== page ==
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Flammable Liquid Highway Tanker Fires

     There are many examples of flammable Liquid Highway Tanker Fires on the internet. The one I responded to was July 15th 2009 in Hazel Park, Michigan. This particular crash and spill fire occurred around 1530 in the afternoon. We were returning from a CO detector run in the vicinity when we heard Hazel Park call for a car fire on I-75. Even though MSP has cameras all around the 696/I75 interchange, they seem to frequently get the location incorrect. Since my driver and I were very close to the I-75 on ramp, and we assumed a wrong location, and it also was assumed it may have been in Royal Oak, and we would be the first truck in anyway, we decided to go take a look.

     Upon turning onto the nearby on ramp, the typical massive black hydrocarbon plume was clearly visible from North of 11 mile road. This was easily two [2] miles North of the actual incident. By the time we reached the scene, I heard Hazel Park Fire on the road, responding with an Engine and ambulance. This by the way is the typical response for a car fire with injuries. However, I was on scene and such was not the case. I immediately informed my dispatch that this scene was a fully involved 48’ gasoline hauling tractor-trailer, underneath the 9 mile road overpass. Additionally requesting that the Hazel Park Fire Chief be notified of this incident. From the perspective of confinement this scene was located in a perfect spot. The natural swale of the freeway was at its lowest point and the only direct exposure was the unfortunate overpass. The fact that the sewerage drains could not be sealed due to the heat and fire proximity became the largest confinement challenge. This scene continued through-out the afternoon, night, and early morning of the next day.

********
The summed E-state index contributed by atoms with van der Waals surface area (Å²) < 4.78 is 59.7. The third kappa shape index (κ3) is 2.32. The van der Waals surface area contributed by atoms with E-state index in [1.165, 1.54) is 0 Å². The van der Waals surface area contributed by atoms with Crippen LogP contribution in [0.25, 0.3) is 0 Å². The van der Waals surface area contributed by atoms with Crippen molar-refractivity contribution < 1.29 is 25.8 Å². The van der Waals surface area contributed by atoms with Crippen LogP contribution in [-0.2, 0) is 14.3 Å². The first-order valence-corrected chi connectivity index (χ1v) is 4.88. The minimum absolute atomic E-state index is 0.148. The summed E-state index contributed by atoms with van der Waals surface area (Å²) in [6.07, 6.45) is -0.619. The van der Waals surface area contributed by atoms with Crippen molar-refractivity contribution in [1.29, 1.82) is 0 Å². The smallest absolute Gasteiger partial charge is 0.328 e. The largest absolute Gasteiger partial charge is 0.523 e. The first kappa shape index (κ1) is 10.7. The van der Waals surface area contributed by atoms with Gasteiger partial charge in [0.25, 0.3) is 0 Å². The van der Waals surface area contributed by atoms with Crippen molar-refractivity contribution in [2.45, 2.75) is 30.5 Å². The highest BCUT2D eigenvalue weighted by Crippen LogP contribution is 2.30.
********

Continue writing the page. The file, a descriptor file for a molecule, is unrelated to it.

As has been mentioned in previous articles, the key to extinguishment with these fires is large scale Foam operations, such as those for Tank Farm incidents. The problem becomes having this type of equipment available. Almost all suburban Departments cannot support these operations in equipment purchases for one of these “once in a lifetime scenarios”. The only possible solution to already existing fire apparatus could be to retrofit existing aerials with Foam “eduction” capabilities. Often, these specialized expenditures are not on the priority list of most suburban departments. Rightly so, departments need to concentrate their limited funds with the majority “type” of incidents they will respond to. Departments with nearby accessible resources for these incidents are often the only choice. Be advised that even with large scale Foam extinguishment, that 2nd phase of cleaning up the hazardous, flammable liquid then begins.

     Haz-Mat Teams with air-aspirating Foam hand lines can then be expected to continue cooling and blanket the remaining spillage after the massive fire is extinguished. The 3rd phase of picking up the liquid mixture can then begin by your Haz Mat Team members, or chosen environmental contractor.

                                                            Haz Mat Mike

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